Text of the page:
DecryptionStream decryptionStream = PGPainless.decryptAndOrVerify()
                .onInputStream(encryptedInputStream)
                .withOptions(new ConsumerOptions()
                        .addDecryptionKey(bobSecKeys, secretKeyProtector)
                        .addVerificationCert(alicePubKeys)
                );

        Streams.pipeAll(decryptionStream, outputStream);
        decryptionStream.close();

        // Result contains information like signature status etc.
        OpenPgpMetadata metadata = decryptionStream.getResult();

After the DecryptionStream was closed, you can get metadata about the processed data by retrieving the OpenPgpMetadata. Again, this object will contain information about how the message was encrypted, who signed it and so on.

Many more examples can be found in the examples package!!!

Include PGPainless in your Project

PGPainless is available on maven central. In order to include it in your project, just add the maven central repository and add PGPainless as a dependency.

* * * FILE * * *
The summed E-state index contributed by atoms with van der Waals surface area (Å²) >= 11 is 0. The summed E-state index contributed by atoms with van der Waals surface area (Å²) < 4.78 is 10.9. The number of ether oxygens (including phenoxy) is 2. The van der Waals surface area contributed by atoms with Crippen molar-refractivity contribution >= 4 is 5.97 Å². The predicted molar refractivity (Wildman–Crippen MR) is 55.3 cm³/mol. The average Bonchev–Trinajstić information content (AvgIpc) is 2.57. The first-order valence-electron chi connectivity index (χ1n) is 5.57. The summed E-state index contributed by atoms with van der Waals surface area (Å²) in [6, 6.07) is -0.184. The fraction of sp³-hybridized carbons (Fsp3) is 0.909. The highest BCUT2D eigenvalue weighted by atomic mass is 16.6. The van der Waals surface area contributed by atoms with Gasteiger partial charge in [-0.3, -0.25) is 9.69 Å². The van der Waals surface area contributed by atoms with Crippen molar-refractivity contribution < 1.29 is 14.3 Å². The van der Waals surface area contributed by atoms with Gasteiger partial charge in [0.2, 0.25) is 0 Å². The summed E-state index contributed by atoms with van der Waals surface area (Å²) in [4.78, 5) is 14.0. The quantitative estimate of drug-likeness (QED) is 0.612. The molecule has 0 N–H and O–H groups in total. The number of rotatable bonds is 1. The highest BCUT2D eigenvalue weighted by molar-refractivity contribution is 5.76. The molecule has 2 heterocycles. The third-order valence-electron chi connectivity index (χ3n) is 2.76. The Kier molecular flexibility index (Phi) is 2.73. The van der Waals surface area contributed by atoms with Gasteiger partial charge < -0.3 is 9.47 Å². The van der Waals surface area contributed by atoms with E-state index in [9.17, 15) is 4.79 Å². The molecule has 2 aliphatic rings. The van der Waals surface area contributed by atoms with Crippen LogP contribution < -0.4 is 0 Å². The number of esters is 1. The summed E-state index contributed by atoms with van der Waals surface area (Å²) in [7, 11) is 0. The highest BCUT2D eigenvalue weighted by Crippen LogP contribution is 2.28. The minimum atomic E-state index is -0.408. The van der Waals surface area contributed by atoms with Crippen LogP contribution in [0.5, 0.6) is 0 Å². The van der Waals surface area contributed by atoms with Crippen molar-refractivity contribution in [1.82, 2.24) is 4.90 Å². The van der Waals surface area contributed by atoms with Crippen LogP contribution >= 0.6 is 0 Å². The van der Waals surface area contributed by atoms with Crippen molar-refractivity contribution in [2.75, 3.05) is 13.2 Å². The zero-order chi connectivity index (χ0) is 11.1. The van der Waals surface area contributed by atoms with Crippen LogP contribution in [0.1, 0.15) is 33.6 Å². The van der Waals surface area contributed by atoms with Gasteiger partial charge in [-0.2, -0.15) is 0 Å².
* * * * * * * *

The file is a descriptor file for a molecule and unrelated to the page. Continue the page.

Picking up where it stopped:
repositories {
	mavenCentral()
}

dependencies {
	implementation 'org.pgpainless:pgpainless-core:1.3.4'
}

Professional Support

Do you need a custom feature? Are you unsure of what’s the best way to integrate PGPainless into your product? We offer paid professional services. Don’t hesitate to send an inquiry to info@pgpainless.org.

Development

Join the projects IRC channel #pgpainless on OFTC if you have any questions!

PGPainless is developed in - and accepts contributions from - the following places:

We are using SemVer (MAJOR.MINOR.PATCH) versioning, although MINOR releases could contain breaking changes from time to time.

If you want to contribute a bug fix, please check the release/X.Y branches first to see, what the oldest release is which contains the bug you are fixing. That way we can update older revisions of the library easily.

Branches

Example:

Latest release: 1.1.4

Please follow the code of conduct if you want to be part of the project.

Acknowledgements

Development on PGPainless is generously sponsored by FlowCrypt.com. Thank you very very very much! FlowCrypt Logo

Parts of PGPainless development (project page) will be funded by NGI Assure through NLNet.
NGI Assure is made possible with financial support from the European Commission’s Next Generation Internet programme, under the aegis of DG Communications Networks, Content and Technology. NGI Assure Logo

Big thank you also to those who decided to support the work by donating!
Notably @msfjarvis

You make my day!